Prior to March 2020, all work was done in the office. Few companies were pioneering flexible work strategies, and many of us were used to commuting to work five days a week. Of course, this has been turned on its head, and we are now dealing with questions concerning the purpose of the office in today’s modern workplace.
The cost of leasing premises can be a significant part of any organisation’s operating costs and comes with a significant commitment. Lease agreements in Kenya often require companies to sign a six-year lease. In response to the growing interest in hybrid work, Kenyan businesses are increasingly inquiring about flexible office solutions. With this in mind, it is critical for business leaders to define the role of the office in the eyes of their employees.
Purpose and intentionality are quickly becoming one of the most pressing issues that organisations must address in their hybrid work strategies. This is evidenced by Microsoft’s recent Work Trend Index study, which polled 31,000 people worldwide and examined trillions of productivity signals in Microsoft 365. According to the index, 38 per cent of hybrid employees are still unsure about why and when they need to come into the office.
This confusion becomes more apparent when less than a third (28 per cent) of respondents say their leaders have a clearly defined team agreement for in-person office visits. With 42 per cent of employees in Africa working remotely one day a week, business leaders need to make the office worth the commute. To do this, organisations need to take a considered approach that prioritises culture.
Data suggests companies are making progress on investments in space and technology, but there’s more work to do on culture.
According to the Work Trend Index, more than half (54 per cent) of leaders are redesigning meeting spaces for hybrid work, or plan to in the year ahead, but 43 per cent of remote employees and 44 percent of hybrid employees say they do not feel included in meetings.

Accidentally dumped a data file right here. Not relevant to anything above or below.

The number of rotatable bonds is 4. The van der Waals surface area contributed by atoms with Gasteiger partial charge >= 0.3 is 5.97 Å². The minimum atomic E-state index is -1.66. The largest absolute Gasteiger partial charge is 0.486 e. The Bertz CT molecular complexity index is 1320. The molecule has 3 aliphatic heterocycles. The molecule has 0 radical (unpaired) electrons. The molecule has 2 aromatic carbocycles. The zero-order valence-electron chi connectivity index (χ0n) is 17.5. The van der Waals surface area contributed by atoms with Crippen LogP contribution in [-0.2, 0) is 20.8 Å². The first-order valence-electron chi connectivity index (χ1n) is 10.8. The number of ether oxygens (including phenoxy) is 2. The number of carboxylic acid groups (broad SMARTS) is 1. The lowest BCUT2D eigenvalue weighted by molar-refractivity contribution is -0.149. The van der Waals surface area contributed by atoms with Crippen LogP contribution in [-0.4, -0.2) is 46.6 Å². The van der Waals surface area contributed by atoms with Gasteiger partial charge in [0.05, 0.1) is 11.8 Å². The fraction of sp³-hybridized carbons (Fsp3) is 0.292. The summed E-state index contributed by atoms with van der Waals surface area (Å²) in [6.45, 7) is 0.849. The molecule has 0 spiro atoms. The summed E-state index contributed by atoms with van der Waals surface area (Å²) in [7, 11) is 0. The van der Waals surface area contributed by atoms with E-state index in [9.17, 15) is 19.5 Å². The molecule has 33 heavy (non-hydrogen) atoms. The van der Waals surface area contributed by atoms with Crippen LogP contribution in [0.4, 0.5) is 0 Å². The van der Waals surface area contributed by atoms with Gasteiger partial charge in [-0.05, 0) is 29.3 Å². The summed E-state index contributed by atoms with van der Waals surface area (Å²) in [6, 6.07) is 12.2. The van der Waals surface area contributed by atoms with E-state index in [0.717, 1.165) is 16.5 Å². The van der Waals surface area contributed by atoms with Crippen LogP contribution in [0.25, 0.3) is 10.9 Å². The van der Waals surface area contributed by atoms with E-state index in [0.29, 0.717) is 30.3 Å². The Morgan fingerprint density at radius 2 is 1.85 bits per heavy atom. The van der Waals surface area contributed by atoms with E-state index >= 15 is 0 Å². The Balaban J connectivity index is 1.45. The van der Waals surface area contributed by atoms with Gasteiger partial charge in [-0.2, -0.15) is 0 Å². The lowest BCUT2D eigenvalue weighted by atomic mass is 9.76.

The right cultural norms in an organisation will help to create an engaged and connected workforce. This, however, is not a one-size-fits-all type of solution. Kenyan organisations and their teams will need to experiment with what works for them and formulate their new norms and team agreements. A good place to start is by determining the purpose of the in-person meet. Is it for a formal meeting? Brainstorm? Collaboration? With this clear purpose in mind, teams can determine how often and when they need to meet in-person.
This intentionality also extends to hybrid meetings. According to the Work Trend Index, only 27 per cent of companies have created new hybrid meeting etiquette to ensure all feel included and engaged. Making hybrid meetings a great experience for everyone requires investing in three things: hardware, software, and culture. Start by using existing hardware and augment it with AI-powered cameras designed for the people not in the room.
Adding larger screens to the room can give everyone a seat at the table and create a canvas for collaboration. Using Microsoft Teams, have everyone join the virtual meeting – even those in the room – to create a shared experience. Finally, establishing a set of new meeting culture norms will help everyone feel included and able to contribute.
Adopting a hybrid work strategy requires business leaders to reimagine the role of the office and create clarity around why, when, and how often teams should gather in person. These new cultural norms will ensure the office is additive to the employee experience – helping all employees feel connected, engaged, and able to innovate and do their best work.
Hoda Younan is the Marketing and Operations Director for Microsoft Middle East and Africa